INDIA AND SOUTH-EAST ASIA
Developments in Indonesia  and China  provide a very good reason why we should revert to earlier proposals for talks with India, except that they should now be specifically related to the South East Asian area.
The appointment of Gollan and his arrival in Delhi towards the end of January would provide an excellent opening for his sounding Nehru and one or two other Indian ministers. This would be completely consonant with the earlier approaches we made in mid- 1944 and September or October 1946 after the Nehru interim government had taken over.
It would be best to limit the talks to political issues of common concern to our two governments. This would mean that we should be able to exclude migration.
I could, at the same time, either independently or through our New Delhi office, make approaches to two or three Indians who are in touch with Nehru, e.g. Devadas Gandhi (Editor of the 'Hindustan Times').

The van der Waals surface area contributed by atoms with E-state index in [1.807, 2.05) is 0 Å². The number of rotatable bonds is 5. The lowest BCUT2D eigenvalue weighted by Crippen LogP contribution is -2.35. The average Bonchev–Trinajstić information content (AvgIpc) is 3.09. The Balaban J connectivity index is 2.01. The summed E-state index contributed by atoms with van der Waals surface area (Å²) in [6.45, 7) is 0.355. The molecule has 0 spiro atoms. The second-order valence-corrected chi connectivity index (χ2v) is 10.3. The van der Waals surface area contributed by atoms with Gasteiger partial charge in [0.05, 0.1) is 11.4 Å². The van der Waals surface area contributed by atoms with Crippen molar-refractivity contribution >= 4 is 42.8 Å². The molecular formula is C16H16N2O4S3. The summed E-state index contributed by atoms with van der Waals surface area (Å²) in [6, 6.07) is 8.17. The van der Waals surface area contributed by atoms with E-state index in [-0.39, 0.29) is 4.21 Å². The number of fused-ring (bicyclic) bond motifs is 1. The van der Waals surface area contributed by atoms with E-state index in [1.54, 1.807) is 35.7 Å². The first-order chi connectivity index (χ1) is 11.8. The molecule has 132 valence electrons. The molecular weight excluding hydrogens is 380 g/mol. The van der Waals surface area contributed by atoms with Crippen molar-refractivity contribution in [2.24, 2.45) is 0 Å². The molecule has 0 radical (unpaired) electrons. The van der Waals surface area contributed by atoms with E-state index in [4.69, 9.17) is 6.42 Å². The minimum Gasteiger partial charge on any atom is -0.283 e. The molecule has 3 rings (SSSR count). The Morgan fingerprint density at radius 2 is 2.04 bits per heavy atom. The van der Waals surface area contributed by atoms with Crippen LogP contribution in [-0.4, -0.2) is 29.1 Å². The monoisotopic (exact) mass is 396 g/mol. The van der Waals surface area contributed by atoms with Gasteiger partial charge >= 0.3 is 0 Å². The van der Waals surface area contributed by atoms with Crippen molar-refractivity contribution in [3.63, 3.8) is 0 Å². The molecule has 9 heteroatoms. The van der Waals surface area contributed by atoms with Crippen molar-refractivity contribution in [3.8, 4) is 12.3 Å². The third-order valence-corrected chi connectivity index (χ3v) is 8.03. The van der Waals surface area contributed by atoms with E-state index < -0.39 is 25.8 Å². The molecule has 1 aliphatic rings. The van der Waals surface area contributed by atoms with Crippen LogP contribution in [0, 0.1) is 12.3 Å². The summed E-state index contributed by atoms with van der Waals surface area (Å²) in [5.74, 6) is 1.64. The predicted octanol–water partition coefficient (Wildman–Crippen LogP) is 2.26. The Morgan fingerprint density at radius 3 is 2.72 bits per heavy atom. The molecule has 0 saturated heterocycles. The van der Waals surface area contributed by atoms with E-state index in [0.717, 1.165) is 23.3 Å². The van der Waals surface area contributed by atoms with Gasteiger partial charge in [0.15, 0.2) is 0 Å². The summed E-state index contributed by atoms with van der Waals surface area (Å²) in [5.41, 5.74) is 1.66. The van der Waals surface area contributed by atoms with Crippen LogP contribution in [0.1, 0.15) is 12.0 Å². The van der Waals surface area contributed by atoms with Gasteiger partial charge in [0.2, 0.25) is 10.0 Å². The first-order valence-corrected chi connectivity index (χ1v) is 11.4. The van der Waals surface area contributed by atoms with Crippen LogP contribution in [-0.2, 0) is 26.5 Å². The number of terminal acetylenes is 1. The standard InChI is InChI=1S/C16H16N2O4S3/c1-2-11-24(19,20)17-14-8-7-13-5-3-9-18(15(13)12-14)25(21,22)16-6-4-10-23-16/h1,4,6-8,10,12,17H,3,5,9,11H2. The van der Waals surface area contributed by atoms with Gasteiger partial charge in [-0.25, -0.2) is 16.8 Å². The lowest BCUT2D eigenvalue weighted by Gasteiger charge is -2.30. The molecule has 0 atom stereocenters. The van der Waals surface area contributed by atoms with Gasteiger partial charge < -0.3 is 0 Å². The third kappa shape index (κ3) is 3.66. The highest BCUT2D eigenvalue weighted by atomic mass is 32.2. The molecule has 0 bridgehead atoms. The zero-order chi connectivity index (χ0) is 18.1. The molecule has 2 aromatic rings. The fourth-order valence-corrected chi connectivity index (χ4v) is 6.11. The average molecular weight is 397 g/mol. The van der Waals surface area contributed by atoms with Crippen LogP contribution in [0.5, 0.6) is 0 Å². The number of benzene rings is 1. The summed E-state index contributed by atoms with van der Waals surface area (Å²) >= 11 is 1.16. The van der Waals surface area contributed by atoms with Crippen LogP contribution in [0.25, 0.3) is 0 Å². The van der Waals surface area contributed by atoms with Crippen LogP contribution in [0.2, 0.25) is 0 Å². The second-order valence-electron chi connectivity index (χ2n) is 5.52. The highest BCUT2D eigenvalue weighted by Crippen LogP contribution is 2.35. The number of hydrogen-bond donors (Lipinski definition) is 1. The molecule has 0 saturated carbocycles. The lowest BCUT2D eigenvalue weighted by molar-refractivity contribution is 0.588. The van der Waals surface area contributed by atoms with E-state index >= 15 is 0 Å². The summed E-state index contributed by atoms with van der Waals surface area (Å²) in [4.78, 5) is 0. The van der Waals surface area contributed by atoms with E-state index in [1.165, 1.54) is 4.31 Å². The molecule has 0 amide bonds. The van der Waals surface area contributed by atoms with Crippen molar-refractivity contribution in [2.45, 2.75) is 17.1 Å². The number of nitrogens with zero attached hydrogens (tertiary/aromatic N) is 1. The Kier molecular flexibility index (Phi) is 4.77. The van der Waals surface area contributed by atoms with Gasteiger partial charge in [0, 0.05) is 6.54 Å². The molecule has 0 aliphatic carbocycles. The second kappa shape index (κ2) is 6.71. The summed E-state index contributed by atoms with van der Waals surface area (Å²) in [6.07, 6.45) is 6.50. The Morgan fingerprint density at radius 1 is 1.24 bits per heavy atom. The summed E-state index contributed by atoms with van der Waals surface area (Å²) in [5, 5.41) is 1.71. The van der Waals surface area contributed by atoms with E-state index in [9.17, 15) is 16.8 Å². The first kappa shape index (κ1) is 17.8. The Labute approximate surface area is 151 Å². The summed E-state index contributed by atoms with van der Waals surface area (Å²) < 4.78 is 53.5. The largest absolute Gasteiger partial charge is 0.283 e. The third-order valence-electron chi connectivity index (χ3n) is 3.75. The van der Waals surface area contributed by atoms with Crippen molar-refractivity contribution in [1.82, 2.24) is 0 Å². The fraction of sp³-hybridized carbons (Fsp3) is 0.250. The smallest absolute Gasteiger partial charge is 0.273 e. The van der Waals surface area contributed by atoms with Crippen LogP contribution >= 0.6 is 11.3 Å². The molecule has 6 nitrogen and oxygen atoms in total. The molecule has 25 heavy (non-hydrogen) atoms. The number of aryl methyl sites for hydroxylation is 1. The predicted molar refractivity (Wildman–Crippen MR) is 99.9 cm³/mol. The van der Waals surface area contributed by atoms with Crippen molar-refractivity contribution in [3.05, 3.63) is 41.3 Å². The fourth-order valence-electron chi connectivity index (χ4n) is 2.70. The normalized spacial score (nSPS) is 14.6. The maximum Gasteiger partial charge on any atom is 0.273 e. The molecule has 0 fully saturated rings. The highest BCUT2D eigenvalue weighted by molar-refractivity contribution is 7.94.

It would in any case be desirable for us to clear the air by direct reference in one or two speeches early in January (preferably by the Prime Minister, Dr. Evatt or Mr. Calwell) regarding our desire for friendship with Asiatic countries and telling Australians that, in the eyes of the Government, discrimination or prejudice against Asiatics is wrong and completely against our best interests.
At the same time we might consider making some gesture, e.g.
spontaneously offering India wheat over and above whatever quantity was agreed on between the Commerce Department and the Indian Food Mission. Both Sahay  and Gandhi made it clear that wheat is our best selling card in India.